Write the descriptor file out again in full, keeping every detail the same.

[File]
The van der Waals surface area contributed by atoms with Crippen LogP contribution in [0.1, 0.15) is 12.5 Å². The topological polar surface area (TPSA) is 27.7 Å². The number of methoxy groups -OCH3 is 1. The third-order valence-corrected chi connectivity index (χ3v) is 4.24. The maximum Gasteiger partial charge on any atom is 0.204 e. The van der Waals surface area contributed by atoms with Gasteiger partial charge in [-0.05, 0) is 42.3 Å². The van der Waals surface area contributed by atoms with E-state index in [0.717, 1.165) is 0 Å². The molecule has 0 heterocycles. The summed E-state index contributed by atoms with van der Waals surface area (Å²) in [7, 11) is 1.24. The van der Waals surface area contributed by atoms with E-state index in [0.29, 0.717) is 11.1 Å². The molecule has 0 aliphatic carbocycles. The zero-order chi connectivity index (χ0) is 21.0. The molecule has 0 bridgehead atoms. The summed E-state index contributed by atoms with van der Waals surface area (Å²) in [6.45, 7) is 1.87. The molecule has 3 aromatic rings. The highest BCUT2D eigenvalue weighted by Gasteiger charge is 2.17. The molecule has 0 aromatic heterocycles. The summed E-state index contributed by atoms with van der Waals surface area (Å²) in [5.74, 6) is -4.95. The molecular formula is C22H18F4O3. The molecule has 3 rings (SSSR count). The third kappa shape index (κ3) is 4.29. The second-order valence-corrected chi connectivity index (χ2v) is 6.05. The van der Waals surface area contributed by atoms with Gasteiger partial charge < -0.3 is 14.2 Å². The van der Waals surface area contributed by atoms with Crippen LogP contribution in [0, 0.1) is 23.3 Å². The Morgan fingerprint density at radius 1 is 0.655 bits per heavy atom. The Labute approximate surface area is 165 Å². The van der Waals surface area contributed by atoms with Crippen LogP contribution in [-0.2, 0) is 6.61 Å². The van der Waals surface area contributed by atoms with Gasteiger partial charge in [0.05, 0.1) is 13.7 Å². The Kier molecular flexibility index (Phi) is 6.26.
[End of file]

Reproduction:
The van der Waals surface area contributed by atoms with Crippen LogP contribution in [0.1, 0.15) is 12.5 Å². The topological polar surface area (TPSA) is 27.7 Å². The number of methoxy groups -OCH3 is 1. The third-order valence-corrected chi connectivity index (χ3v) is 4.24. The maximum Gasteiger partial charge on any atom is 0.204 e. The van der Waals surface area contributed by atoms with Gasteiger partial charge in [-0.05, 0) is 42.3 Å². The van der Waals surface area contributed by atoms with E-state index in [0.717, 1.165) is 0 Å². The molecule has 0 heterocycles. The summed E-state index contributed by atoms with van der Waals surface area (Å²) in [7, 11) is 1.24. The van der Waals surface area contributed by atoms with E-state index in [0.29, 0.717) is 11.1 Å². The molecule has 0 aliphatic carbocycles. The zero-order chi connectivity index (χ0) is 21.0. The molecule has 0 bridgehead atoms. The summed E-state index contributed by atoms with van der Waals surface area (Å²) in [6.45, 7) is 1.87. The molecule has 3 aromatic rings. The highest BCUT2D eigenvalue weighted by Gasteiger charge is 2.17. The molecule has 0 aromatic heterocycles. The summed E-state index contributed by atoms with van der Waals surface area (Å²) in [5.74, 6) is -4.95. The molecular formula is C22H18F4O3. The molecule has 3 rings (SSSR count). The third kappa shape index (κ3) is 4.29. The second-order valence-corrected chi connectivity index (χ2v) is 6.05. The van der Waals surface area contributed by atoms with Gasteiger partial charge < -0.3 is 14.2 Å². The van der Waals surface area contributed by atoms with Crippen LogP contribution in [0, 0.1) is 23.3 Å². The Morgan fingerprint density at radius 1 is 0.655 bits per heavy atom. The Labute approximate surface area is 165 Å². The van der Waals surface area contributed by atoms with Crippen LogP contribution in [-0.2, 0) is 6.61 Å². The van der Waals surface area contributed by atoms with Gasteiger partial charge in [0.05, 0.1) is 13.7 Å². The Kier molecular flexibility index (Phi) is 6.26.